WASHINGTON - Fed up with Republican efforts to block confirmation of President Obama's appointees, Democrats threatened Thursday to limit use of the filibuster, a drastic maneuver that would end an age-old Senate tradition and could inflame tensions between the two parties.
Senate Majority Leader Harry Reid of Nevada set the stage for a showdown next week, scheduling votes on seven stalled nominations that require 60 votes to advance under a filibuster. If those votes fail, Reid vowed that Democrats would alter Senate rules on executive branch nominations to allow them to pass on majority votes.
"This is about making Washington work regardless of who's the president," Reid said in a heated debate that consumed the day. "The constant obstruction in this chamber has gone on long enough."
The Senate's GOP leader, Mitch McConnell, bitterly protested Reid's threat, saying it would be "one of the most consequential changes to the United States Senate in the history of our nation."
McConnell, of Kentucky, charged that Democrats want to replace the Senate's mandate of "advise and consent" with "sit down and shut up."
Republicans warned that use of the so-called "nuclear option" would lead them to shut down the Senate for the rest of the congressional term and make the filibuster the centerpiece of their campaign in next year's elections.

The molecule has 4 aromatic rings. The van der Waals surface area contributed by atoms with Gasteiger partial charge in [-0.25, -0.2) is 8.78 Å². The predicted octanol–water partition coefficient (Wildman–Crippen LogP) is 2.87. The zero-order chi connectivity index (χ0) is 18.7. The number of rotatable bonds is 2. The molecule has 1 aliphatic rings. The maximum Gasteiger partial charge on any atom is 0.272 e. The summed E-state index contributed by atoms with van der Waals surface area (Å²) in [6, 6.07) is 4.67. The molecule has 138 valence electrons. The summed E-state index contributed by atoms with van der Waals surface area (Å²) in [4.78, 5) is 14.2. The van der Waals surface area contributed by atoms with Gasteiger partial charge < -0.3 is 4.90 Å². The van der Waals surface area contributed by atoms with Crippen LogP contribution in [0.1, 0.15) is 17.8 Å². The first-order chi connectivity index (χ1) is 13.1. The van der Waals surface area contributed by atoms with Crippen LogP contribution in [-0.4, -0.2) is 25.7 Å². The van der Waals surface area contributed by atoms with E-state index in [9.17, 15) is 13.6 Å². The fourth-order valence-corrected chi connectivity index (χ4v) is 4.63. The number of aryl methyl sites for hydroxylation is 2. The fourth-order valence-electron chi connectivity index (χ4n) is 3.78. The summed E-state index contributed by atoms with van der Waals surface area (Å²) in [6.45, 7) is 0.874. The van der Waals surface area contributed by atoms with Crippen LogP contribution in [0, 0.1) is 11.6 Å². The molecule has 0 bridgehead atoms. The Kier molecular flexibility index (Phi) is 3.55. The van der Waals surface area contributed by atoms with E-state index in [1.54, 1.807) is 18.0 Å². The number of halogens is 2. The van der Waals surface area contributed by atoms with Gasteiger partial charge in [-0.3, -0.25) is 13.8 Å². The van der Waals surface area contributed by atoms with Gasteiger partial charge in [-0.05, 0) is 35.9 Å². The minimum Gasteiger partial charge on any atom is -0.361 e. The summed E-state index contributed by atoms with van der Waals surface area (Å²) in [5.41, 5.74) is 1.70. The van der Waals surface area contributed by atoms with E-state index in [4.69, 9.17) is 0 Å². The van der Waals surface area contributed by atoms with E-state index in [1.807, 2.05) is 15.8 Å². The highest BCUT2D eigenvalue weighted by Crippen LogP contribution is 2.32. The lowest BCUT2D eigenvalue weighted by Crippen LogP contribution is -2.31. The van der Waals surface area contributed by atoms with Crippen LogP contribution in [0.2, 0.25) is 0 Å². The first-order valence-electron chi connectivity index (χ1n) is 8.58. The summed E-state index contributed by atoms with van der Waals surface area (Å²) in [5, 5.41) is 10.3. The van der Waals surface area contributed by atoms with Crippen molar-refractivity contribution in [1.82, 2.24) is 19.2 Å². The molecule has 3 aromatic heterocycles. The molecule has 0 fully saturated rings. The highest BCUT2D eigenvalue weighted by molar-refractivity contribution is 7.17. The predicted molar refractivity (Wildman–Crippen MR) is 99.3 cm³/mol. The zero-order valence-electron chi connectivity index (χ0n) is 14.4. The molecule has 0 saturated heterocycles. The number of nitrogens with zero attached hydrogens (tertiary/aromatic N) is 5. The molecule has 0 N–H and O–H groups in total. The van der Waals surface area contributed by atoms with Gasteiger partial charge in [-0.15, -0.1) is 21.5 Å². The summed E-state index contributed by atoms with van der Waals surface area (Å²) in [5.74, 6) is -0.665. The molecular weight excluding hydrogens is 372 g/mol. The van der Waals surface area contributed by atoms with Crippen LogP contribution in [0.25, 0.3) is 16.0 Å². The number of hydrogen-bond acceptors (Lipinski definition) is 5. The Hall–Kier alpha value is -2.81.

"If Senator Reid changes the character of the Senate, then the Senate ceases to function," said Sen. Lamar Alexander, R-Tenn. "We'll take our case to the people, we'll argue for a new majority, and then Republicans will be in a position to do whatever Republicans with 51 votes want to do."
At the heart of the dispute are the president's unconfirmed choices to lead the Labor Department and Environmental Protection Agency, and, more significantly for Democrats, long-delayed nominees to lead the Consumer Financial Protection Bureau and fill posts on the National Labor Relations Board.
Reid said the GOP's delaying tactics, which he characterized as unprecedented, began with the first-ever filibuster of a nominee to lead the Defense Department, former Nebraska Sen. Chuck Hagel, a Republican.
The fight echoes one from 2005. Then, Republicans had the Senate majority and Democrats were blocking several of President George W. Bush's judicial nominees. The dispute sparked similar threats to alter the filibuster, but with the roles reversed.
The impasse ended when 14 senators negotiated a compromise. Just five of them remain. A majority of the chamber, including 33 of the 54 Democrats and independents, joined after that dust-up was resolved.